Location: Location not imported yet.Title: Balancing feedstock economics and ecosystem services) Author
Submitted to: Book Chapter
Publication Type: Book / chapter
Publication Acceptance Date: 12/22/2010
Publication Date: 9/27/2011
Citation: Anand, M., Archer, D.W., Bergtold, J.S., Canales, E. 2011. Balancing feedstock economics and ecosystem services. IN: R. Braun, D.L. Karlen, and D. Johnson (ed.) Sustainable Alternative Fuel Feedstock Opportunities, Challenges and Roadmaps for Six U.S. Regions: Proceedings of the Sustainable Feedstocks for Advance Biofuels Workshop. Soil Water Conserv. Soc., Ankeny, IA. Book Chapter. p. 193-216. Interpretive Summary: Producing biomass for energy use can affect the environment and the benefits people get from the environment. Producing biomass for energy use can also generate profits at the farm level. This paper looks at the balance between generating profits and the environment when producing biomass for energy. A literature review is provided to provide a broad overview. A case study on corn stover harvest is used as a specific example. The example looks at the tradeoff between soil organic carbon and profits at the farm level. Case study results showed that corn stover could be harvested while building soil carbon if the farmer used no-till management. Use of no-till could also increase profits. Limiting the amount of stover harvested could provide greater soil carbon benefits, but would reduce farm profit.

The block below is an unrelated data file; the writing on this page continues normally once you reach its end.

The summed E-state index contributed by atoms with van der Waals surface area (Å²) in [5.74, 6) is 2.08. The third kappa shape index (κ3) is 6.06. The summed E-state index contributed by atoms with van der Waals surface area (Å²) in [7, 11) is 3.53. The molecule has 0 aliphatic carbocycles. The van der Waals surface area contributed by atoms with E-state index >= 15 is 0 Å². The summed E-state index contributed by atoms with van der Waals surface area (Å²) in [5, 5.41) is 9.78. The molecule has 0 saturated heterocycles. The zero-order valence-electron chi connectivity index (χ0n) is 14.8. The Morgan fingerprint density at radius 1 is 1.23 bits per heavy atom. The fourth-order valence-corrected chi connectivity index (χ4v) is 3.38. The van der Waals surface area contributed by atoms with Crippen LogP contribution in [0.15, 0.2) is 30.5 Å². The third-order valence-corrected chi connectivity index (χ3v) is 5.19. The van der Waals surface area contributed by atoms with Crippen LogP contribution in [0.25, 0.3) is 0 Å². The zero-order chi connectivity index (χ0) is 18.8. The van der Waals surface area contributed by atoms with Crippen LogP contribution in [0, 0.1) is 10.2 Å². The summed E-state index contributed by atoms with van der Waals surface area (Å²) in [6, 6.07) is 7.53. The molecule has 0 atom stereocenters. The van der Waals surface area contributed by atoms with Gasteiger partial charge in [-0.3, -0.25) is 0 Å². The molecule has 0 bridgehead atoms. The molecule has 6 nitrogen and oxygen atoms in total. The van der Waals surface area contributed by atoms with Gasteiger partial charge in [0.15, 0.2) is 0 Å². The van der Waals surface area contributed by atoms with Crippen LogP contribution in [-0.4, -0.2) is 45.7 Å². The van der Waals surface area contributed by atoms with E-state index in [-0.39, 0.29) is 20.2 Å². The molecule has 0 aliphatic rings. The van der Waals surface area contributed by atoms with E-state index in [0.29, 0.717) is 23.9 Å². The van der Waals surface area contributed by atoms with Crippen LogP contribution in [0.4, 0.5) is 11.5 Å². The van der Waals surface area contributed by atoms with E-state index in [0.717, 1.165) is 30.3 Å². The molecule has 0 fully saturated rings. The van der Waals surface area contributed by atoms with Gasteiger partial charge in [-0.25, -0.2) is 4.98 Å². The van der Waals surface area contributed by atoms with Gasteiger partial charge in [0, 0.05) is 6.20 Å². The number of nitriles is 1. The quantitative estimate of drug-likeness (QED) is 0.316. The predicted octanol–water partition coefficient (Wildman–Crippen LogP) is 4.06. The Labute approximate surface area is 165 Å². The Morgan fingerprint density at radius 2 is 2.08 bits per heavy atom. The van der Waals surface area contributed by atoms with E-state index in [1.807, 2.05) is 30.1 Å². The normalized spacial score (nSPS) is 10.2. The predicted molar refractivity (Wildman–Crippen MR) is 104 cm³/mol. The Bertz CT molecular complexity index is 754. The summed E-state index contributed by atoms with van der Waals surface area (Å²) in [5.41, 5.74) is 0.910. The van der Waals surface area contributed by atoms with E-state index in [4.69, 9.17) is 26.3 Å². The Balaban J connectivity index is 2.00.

Technical Abstract: The purpose of this analysis is to examine the economic balance between production of cellulosic biofuel feedstocks and ecosystem services at the farm level. A literature review of the economics of ecosystem services, ecosystem service impacts of biofuel production, and economic factors influencing cellulosic biofuel production decisions at the farm level is provided as a broad overview. A case study on corn (Zea mays L.) stover harvest is used to illustrate a specific example of the balance between economic returns and the provision of ecosystem services as measured by changes in soil organic carbon (SOC). Case study results showed that SOC declined with increasing biomass harvest rates within each tillage system. However, harvest of corn stover for bioenergy with adoption of no-till (NT) could result in positive economic returns and increases in SOC relative to moldboard plow (MP) tillage systems without residue harvest, indicating a potential win-win scenario for economics and ecosystem services. Placing limits on crop residue harvest could further increase SOC, however at a cost to farm profitability. Results show that requiring 30% residue cover at planting would reduce net returns by $14.52 per acre.